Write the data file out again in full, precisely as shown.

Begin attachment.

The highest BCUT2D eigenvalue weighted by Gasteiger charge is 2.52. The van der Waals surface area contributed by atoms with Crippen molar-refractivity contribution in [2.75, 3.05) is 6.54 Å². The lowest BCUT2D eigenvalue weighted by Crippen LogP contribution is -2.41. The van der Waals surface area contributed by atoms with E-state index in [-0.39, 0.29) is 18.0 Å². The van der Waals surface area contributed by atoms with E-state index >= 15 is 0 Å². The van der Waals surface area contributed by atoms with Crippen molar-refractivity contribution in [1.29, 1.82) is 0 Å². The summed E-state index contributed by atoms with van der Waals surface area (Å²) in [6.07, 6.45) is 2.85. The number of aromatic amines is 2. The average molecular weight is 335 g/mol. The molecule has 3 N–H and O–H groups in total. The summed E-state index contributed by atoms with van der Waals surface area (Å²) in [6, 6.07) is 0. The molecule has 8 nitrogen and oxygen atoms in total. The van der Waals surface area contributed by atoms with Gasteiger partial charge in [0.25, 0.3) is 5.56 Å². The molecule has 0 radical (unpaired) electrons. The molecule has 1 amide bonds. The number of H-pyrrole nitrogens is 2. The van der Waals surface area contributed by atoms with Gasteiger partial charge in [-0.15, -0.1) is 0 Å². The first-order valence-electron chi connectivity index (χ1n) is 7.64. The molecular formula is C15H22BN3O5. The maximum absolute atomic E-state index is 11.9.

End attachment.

The highest BCUT2D eigenvalue weighted by Gasteiger charge is 2.52. The van der Waals surface area contributed by atoms with Crippen molar-refractivity contribution in [2.75, 3.05) is 6.54 Å². The lowest BCUT2D eigenvalue weighted by Crippen LogP contribution is -2.41. The van der Waals surface area contributed by atoms with E-state index in [-0.39, 0.29) is 18.0 Å². The van der Waals surface area contributed by atoms with E-state index >= 15 is 0 Å². The van der Waals surface area contributed by atoms with Crippen molar-refractivity contribution in [1.29, 1.82) is 0 Å². The summed E-state index contributed by atoms with van der Waals surface area (Å²) in [6.07, 6.45) is 2.85. The number of aromatic amines is 2. The average molecular weight is 335 g/mol. The molecule has 3 N–H and O–H groups in total. The summed E-state index contributed by atoms with van der Waals surface area (Å²) in [6, 6.07) is 0. The molecule has 8 nitrogen and oxygen atoms in total. The van der Waals surface area contributed by atoms with Gasteiger partial charge in [0.25, 0.3) is 5.56 Å². The molecule has 0 radical (unpaired) electrons. The molecule has 1 amide bonds. The number of H-pyrrole nitrogens is 2. The van der Waals surface area contributed by atoms with Gasteiger partial charge in [-0.15, -0.1) is 0 Å². The first-order valence-electron chi connectivity index (χ1n) is 7.64. The molecular formula is C15H22BN3O5. The maximum absolute atomic E-state index is 11.9.